Here’s one more example: Say you’re writing a romance, and you’re in the heroine’s point of view, showing her thoughts, perceptions and reactions. The hero, whom she’s just met under unfortunate circumstances, is angry. You’ll show his thoughts and reactions, not from inside him at that point (What the hell is going on here? he thought. What’s she trying to pull off, anyway?), but by what the heroine is seeing and perceiving—his tense posture, hunched shoulders, clenched fists, furrowed brows, set mouth, clipped tone of voice, angry words, etc.
The general rule of thumb is “one scene, one viewpoint.” Or even better, wait for a new chapter to change the point of view to someone else’s. If you change the viewpoint within a scene, it’s best to do it only once, and leave a blank space before you start the next person’s point of view. Ping-ponging back and forth can be jarring and confusing to the reader. This is what’s referred to as “head-hopping.” Some writers go so far as to leave three asterisks (* * *) and spaces above and below to indicate a switch in viewpoint within a scene, but I think that’s too jarring and disruptive to the flow of action. Three asterisks, centered, are best reserved to indicate a shift in place and time.
So why is it so important to avoid switching viewpoints (head-hopping) within scenes?
According to Cynthia VanRooy, “When a reader becomes emotionally engaged in a book, he or she enters into the story. The reader understands the book world isn’t real, but in order to fully enjoy the story, he or she chooses to temporarily pretend otherwise, or to suspend their disbelief. […]
“Every time you shift the reader from one character to another, they are jarred out of their suspension of disbelief and reminded that…they’re only reading a story. Do that often enough and they’ll stop reading your story. Scene changes or new chapters are the best and least disruptive places to change POV.”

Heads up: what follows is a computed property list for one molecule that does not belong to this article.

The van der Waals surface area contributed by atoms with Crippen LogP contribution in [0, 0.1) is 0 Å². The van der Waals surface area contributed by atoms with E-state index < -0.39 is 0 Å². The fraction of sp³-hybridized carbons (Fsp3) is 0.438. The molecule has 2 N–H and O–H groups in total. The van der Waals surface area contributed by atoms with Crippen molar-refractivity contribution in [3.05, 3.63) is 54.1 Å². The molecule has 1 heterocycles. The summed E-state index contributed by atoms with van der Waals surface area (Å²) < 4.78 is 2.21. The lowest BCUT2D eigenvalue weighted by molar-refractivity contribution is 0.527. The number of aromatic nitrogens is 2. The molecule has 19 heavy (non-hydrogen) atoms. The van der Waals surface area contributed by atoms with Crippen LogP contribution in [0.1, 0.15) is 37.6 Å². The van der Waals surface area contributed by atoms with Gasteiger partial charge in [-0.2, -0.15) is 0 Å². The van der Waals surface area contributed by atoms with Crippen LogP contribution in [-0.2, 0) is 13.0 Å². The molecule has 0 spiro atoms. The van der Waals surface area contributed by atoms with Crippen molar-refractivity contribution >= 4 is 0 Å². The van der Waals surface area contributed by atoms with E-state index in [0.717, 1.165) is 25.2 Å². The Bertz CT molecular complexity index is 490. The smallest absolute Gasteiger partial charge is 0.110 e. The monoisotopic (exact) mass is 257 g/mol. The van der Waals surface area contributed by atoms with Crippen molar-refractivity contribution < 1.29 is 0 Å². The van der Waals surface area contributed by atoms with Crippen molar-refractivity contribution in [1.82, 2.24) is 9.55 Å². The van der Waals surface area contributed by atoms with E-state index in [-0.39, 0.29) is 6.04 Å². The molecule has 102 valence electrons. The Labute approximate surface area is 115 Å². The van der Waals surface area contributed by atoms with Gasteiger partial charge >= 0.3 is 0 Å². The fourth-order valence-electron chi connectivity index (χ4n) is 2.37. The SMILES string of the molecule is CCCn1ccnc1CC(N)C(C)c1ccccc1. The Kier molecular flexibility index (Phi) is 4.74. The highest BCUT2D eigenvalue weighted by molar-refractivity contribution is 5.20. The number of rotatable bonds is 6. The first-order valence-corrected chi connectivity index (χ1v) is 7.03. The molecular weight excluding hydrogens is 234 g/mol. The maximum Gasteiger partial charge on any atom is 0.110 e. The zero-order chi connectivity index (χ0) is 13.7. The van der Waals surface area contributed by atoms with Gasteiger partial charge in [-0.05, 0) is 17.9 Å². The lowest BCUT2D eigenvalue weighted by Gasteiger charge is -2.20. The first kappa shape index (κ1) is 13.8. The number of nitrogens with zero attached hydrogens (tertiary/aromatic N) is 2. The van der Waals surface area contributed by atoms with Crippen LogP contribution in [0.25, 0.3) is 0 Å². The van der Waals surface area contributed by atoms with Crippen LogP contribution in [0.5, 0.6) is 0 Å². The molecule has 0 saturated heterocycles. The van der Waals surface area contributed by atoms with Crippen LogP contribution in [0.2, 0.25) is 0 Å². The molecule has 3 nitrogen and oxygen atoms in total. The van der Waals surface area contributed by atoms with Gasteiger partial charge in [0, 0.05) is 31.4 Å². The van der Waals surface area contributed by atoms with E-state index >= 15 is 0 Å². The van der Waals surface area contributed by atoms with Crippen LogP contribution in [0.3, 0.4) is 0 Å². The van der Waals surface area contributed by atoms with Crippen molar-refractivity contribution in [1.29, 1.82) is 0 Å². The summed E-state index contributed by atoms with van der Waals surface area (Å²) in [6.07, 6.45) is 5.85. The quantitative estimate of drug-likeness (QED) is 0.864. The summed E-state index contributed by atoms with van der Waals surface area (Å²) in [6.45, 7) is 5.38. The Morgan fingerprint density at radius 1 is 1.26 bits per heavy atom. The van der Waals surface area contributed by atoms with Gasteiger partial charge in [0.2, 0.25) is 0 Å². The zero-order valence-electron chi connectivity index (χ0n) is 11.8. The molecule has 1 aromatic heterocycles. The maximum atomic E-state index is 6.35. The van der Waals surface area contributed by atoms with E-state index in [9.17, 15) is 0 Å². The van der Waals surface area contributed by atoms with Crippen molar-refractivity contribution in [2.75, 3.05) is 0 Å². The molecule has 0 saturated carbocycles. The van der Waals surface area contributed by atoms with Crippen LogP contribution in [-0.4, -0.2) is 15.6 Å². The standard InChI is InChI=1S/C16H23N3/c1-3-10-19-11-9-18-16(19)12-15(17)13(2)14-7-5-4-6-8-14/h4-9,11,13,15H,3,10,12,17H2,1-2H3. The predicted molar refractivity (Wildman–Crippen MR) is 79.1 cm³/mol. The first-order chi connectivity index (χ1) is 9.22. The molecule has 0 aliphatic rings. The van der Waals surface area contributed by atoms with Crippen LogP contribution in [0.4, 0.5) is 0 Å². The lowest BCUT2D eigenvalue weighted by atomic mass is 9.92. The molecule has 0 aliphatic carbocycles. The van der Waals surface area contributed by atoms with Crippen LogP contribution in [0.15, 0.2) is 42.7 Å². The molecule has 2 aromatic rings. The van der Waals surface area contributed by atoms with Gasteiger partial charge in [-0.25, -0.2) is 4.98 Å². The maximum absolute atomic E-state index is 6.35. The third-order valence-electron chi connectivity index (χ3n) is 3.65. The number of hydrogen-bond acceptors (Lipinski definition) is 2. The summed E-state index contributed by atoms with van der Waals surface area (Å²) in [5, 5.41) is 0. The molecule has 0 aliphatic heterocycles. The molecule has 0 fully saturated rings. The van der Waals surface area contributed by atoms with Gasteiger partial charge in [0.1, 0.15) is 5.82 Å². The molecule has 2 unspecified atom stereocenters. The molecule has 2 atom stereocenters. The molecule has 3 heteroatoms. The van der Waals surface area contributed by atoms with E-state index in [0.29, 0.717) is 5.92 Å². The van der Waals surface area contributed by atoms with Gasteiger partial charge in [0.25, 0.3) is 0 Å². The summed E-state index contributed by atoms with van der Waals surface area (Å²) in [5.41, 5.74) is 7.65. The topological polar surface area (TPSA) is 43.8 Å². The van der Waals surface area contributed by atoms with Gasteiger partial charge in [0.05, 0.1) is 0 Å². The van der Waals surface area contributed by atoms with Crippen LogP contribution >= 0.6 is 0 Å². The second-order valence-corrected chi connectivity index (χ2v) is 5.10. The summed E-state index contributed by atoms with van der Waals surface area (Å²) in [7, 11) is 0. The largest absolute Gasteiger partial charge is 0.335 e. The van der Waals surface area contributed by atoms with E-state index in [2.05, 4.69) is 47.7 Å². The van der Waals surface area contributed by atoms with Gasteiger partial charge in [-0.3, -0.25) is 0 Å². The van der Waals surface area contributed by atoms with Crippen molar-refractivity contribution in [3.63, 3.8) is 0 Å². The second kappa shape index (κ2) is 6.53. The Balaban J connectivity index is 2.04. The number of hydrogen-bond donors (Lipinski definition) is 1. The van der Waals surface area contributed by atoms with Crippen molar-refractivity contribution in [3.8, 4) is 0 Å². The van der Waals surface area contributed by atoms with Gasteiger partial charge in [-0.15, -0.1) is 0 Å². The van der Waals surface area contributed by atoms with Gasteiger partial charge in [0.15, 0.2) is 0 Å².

And my advice is to take it one step further and make sure your character’s observations and reactions are written in the style that your POV character would use. If your viewpoint character is a 9-year-old boy, he’ll see and describe things around him differently than if it’s a 16-year-old girl, a 45-year-old man, or a 65-year-old woman. And I’m not just talking about their dialogue, which of course has to suit their age, background, social standing, etc. The narrative descriptions of what they’re seeing, hearing, and feeling
should be in that person’s words, to maintain the tone and mood and voice of that character. So in a scene that’s in the 9-year-old boy’s POV, don’t describe what’s going on around him with long, fancy words and complete, grammatically correct sentences.
Make sure each of your characters has distinctive speech patterns, and when you're in their point of view, describe their surroundings in those same speech patterns. That way the reader is able to really experience their world as they perceive it.
A quick way to check whose POV you’re in is to get out the highlighters or colored pens and choose a different color for each of your main characters. Pick your protagonist’s color, then start highlighting or underlining sentences that describe scenes, people, perceptions, and emotions strictly from his or her POV.
Do the same for other characters, with their color. When you’re done, you should have paragraphs, and preferably scenes, of only one color. If you have another color creeping into that scene, see if you can rewrite those sentences from the dominating character’s POV. If you have a number of colors within one scene, you’ve got some revisions to do. And as Stephen King says, “Writing is rewriting.” Keep on writing!
© Jodie Renner, www.JodieRennerEditing.com, March 2011
Resource for Part 3: “POV or: Whose Head Am I in, Anyway?” by Cynthia VanRooy http://romance.fictionfactor.com/articles/pov.html
Guest blogger Jodie Renner is a freelance fiction manuscript editor, specializing in thrillers, romantic suspense, mysteries, romance, YA, and historical fiction. Jodie’s services range from developmental and substantive editing to light final copy editing and proofreading, as well as manuscript critiques. Check out Jodie’s website at http://www.jodierennerediting.com/ and her blog, dedicated to advice and resources for fiction writers, at http://jodierennerediting.blogspot.com/.
Posted by Maryann Miller who is always happy to be reminded about whose head she should be in.